The legendary band, who dominated the music industry for an entire decade from 1960, has earned spots in the prestigious fest’s documentary section in different capacities. Kevin Macdonald and Sam Rice-Edwards’ doc One to One: John & Yoko focuses on the intense and public relationship between the two artists, while Things We Said Today from Romania’s Andrei Ujica, on the other hand, is a look at the band’s famous and first North American tour – a film that was supposed to be ready 10 years ago.

On John Lennon‘s official website, Macdonald’s feature documentary from Mercury Studios is described as “a moving look at the couple’s life upon their entry into a transformative 1970’s New York, exploring their musical, personal, artistic, social, and political world.” Macdonald himself said: “I wanted to make a film that surprises and delights even the most dedicated Lennon details

John's 1973 solo album 'Mind Games' was re-released on Friday, July 12, 44 years after the Beatles legend's death. 

John Lennon's son Sean Ono Lennon is reflecting on his father's legacy and the responsibility he feels to share John's music with the world.

The Beatles legend was shot and killed outside of his New York City residence, the Dakota, by Mark David Chapman on Dec. 8, 1980. He was 40 years old when he died and would have been 84 on his upcoming birthday — October 9.

Ahead of the milestone, Sean, 48, whose mother is Yoko Ono, spoke to The Sunday Times about his father and his music as he promoted the re-release of John's 1973 solo album Mind Games, which dropped on July 12.

Per the outlet, some of the new mixes of the tracks deliberately amplify John's voice, while others focus on certain instrumental elements.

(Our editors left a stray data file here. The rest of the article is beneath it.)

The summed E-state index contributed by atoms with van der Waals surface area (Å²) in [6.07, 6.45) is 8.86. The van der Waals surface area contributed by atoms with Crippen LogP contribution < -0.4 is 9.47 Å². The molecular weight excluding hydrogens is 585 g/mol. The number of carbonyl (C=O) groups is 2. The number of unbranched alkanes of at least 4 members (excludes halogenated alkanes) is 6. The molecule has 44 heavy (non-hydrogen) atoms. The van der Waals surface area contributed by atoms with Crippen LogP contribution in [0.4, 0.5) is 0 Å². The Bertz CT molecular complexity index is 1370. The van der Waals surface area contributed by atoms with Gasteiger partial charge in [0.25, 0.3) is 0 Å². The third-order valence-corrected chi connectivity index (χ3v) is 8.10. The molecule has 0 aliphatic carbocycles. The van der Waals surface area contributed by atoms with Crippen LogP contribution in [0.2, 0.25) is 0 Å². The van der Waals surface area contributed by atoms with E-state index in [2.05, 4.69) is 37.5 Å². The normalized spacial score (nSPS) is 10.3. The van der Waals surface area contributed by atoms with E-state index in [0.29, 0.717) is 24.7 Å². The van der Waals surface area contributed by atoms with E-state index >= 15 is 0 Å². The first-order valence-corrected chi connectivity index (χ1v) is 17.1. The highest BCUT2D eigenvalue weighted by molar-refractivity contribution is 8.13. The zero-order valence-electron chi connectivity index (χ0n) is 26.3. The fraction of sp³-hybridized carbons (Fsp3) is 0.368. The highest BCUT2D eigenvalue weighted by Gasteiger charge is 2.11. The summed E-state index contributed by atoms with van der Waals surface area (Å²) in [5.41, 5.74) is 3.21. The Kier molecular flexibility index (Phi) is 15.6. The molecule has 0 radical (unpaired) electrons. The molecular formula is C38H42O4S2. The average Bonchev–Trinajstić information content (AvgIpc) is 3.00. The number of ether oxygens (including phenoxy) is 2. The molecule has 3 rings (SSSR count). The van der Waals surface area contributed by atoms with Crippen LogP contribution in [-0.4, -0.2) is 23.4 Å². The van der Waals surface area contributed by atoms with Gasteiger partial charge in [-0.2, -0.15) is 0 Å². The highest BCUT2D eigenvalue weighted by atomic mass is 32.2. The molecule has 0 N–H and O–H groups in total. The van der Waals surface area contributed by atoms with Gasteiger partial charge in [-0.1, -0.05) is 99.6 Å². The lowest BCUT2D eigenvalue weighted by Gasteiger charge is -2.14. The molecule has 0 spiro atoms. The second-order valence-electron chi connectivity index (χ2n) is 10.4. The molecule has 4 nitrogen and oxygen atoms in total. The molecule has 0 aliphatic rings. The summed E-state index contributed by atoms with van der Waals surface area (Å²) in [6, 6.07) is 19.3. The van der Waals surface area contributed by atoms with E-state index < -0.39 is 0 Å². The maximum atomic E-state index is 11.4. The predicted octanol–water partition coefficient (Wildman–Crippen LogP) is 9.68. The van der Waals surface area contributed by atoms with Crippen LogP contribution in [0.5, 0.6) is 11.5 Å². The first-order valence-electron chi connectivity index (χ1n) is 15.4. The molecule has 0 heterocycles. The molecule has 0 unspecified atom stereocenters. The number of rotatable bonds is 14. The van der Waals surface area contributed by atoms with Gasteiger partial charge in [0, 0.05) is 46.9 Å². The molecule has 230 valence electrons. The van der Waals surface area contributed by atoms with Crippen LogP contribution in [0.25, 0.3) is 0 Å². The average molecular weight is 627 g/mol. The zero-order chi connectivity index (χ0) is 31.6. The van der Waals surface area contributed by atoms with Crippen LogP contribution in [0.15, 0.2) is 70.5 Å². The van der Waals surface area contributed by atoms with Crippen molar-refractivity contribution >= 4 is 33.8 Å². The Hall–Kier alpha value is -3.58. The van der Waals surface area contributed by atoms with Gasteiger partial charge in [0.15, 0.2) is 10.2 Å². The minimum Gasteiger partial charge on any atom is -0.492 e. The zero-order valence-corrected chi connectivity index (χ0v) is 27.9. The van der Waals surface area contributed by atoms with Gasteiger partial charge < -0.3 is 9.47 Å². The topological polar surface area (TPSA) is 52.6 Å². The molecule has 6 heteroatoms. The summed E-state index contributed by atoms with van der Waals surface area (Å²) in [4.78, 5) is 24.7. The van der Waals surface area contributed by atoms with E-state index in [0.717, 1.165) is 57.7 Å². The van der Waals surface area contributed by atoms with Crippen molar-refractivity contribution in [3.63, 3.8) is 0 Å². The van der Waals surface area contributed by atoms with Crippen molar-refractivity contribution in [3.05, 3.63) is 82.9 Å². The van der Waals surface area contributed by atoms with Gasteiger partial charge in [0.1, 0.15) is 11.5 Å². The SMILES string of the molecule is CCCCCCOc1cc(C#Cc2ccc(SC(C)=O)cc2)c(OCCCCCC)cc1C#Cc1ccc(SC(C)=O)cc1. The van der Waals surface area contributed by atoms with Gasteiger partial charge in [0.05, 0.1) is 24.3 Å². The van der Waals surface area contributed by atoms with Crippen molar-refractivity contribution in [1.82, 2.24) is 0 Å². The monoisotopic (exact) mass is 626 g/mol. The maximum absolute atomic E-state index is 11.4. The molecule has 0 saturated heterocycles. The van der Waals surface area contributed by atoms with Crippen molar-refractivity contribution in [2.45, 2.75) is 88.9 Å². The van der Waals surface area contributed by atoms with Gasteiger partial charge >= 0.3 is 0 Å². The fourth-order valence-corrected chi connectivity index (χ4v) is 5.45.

“One thing that distinguishes my dad’s solo career is how personal his lyrics became," Sean — who was 5 when his father died — told the outlet. "It is like a diary, and it is my duty to bring attention to my father’s music. Not just my duty to him, but a duty to the world."

Source: Esme Mazzeo /people.com

details

Who were better, the Beatles or Rolling Stones? Tribute concert aims to settle the debate.

The debate between the Beatles and the Rolling Stones has been going on ever since they first crossed paths on the charts 61 years ago.

The argument at the time, and one that still persists, was that the Beatles were a pop group and the Stones were a rock band: the boys next door vs. the bad boys of rock. So who’s better?

These two legendary bands will engage in an on-stage throwdown - a musical “showdown” if you will – at the Downey Theatre on Tuesday, Oct. 15 at 7:30 pm. - courtesy of tribute bands Abbey Road and Satisfaction – The International Rolling Stones Show.

Taking the side of the Fab Four is Abbey Road, one of the county's top Beatles tribute bands. With brilliant musicianship and authentic costumes and gear, Abbey Road plays beloved songs spanning the Beatles' career. They face off against renowned Stones tribute band Satisfaction who offer a faithful rendition of the music and style of Mick Jagger, Keith Richards and the bad boys of the British Invasion.

Where did the idea for the show come from?

“Music fans never had a chance to details

The song arrived just a dozen years before the date promised in its forward-looking title. But thanks to the cleverness and talents of Paul McCartney and Wings, “Nineteen Hundred and Eighty-Five” seemed like a distant future that none of those who were living would still be around to see.

What is the song about? How did McCartney write it based on a single line? And how did he and the two remaining Wings members manage to pull together for such a dynamic song and album? Let’s look back, and then ahead (or maybe forward, and then back?) at “Nineteen Hundred and Eighty-Five.”  The story of Wings, the band that Paul McCartney formed not long after The Beatles collapsed, is one of stalled momentum and impressive resilience. Case in point: their 1973 album Band on the Run. It ended up a triumph, but only after a series of events that raised the degree of difficulty exponentially.